“Jack,” she whispered one night, shuddering, “I'm so in love with you… I want to have your baby...” Her words and the warmth and strength of her clenched me.

“Oh, honey, yes!” I know I said it. That evening.  We glistened.

blue smamarkand

It was only a week after that when I got the call from Istanbul I had been hoping for. Tarik’s voice told me, “We’ve got the UNESCO funding for the Sherdar Medressa project in Samarkand! We’re in, man!” He went on to say it would be two years of work on the famous structure and ultimately result in Samarkand becoming a World Heritage Site. This was the opportunity of a lifetime for me.

I hollered and raised my fists in the air when I hung up the phone, “Katherine!  Bow down to me! I AM the one! I got the project in Samarkand! I am so on the road!”

She hugged me tight and we jumped up and down. “Jack! This is huge! Wow! You must do this!”

At those words, I stepped back and looked at her in shock. It had never occurred to me that it was a choice whether to go or not. The opportunity had come and I was being called. The next shock to my brain hit immediately after. She was telling me I had a choice, and that I should take it. She knew I would go without her. She blinked once and gave me a quivery smile, “You need to do this… go on…”

“Katherine, I…”

“You gotta do it, Jack.” Her eyes darkened, and she did not blink this time.

“Will you, um, wait for me? Will we ever see each other again? Will you write?”

She answered my compound question simply. “No.”

Smiling again, but not open-mouthed, she continued, “Jack, I’m not angry or sad. I have a story to live too, and waiting for you isn’t part of it. I’m a hero too, not just a character in your story…I have to get on with mine... I’m so glad you got this chance. I’ve loved you hard and true. What we have is giant… Now listen, put on your boots, and go get ‘em. I’m sure I’ll read about you somewhere. I love you, Jack. I really need to go.”

She did not look back that day. I was utterly floored at how definite and tough she had been, this woman who quivered in my embrace, who ought to be the mother of my children, just letting me go like that. It was me who was sad and angry.

Katherine, and the kitchen, and the call, they played like a film in the background the whole time I was in Samarkand documenting and restoring the mosque. The name of the mosque in English is Tiger Gate. With this project completed, the world would know I am a tiger. Still, the desert winds blew dry and hot like a furnace in summer and burnt cold in the winter as I worked. The cement Russian apartment was a grim container for a tiger, I grumbled to myself. When a man is in the middle of his own legend, he forgets he is making plot choices.  The work was slow and painstaking. I undertook each aspect of the preservation with care. Samarkand is now a UN Heritage site. I returned to the US a tiger, but I only knew it after leaving.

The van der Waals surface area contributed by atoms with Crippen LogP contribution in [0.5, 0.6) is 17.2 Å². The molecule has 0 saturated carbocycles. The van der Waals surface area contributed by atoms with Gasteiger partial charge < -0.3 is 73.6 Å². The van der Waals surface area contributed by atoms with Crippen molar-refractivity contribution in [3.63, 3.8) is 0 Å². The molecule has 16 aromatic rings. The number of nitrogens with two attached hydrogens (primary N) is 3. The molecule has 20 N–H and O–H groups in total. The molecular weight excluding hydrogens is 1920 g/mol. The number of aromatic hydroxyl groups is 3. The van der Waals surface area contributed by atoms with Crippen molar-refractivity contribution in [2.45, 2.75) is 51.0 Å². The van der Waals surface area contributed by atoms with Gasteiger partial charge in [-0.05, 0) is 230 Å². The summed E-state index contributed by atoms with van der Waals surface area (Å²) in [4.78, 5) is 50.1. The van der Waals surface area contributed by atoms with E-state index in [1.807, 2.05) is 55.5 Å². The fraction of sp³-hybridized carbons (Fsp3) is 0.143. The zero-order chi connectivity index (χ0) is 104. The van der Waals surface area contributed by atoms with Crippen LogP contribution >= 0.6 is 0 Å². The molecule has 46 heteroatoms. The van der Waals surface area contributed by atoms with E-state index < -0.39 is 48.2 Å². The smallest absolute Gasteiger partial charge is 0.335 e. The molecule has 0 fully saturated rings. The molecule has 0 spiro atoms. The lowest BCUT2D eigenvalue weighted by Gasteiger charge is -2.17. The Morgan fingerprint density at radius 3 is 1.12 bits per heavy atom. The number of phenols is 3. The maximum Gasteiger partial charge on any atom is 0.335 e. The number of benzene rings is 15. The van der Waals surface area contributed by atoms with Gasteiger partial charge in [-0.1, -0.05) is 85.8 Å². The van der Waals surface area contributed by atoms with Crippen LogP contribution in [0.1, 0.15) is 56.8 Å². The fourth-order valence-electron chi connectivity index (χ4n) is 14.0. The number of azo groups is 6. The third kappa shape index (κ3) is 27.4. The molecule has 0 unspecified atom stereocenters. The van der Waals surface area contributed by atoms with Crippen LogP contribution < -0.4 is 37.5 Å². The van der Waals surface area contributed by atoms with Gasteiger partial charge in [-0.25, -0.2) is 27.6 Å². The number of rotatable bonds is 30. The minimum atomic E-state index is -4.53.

One Thursday in DC I had some time off the Human Terrain project, and decided to check out the Freer Gallery’s exhibit of Chinese treasures from the Silk Road. It would be pleasant to escape the work that was rapidly becoming a banal endeavor. Sauntering past the old red Smithsonian, I descended into the cool darkness of the Freer. The pleasant matron at the front desk informed me that a guided tour was about to start, so I chose to go along.  She smiled wanly and wished me Happy Valentines Day. I had forgotten, but but returned the smile. I joined the group listening to the guide who was beginning her introduction to the collection.

“Included in our tour will be the exhibit of Silk Road Luxuries from China. For more than two thousand years this vast network of caravan trails has linked oasis settlements across the Central Asian desert, and many of those ancient overland routes are still in use today. …” said Katherine.

silk skirt


I didn’t hear the next sentences. When her eyes finally turned to me, I think her voice stopped. I’m not sure. At some point in this vacuum, they brightened and crinkled, and her lips parted into that big smile, and the world become big and started to rotate again. I think everyone else in the group was looking at me. Again, I’m not sure. The story wasn’t being written by me at that moment. I was just one part of it.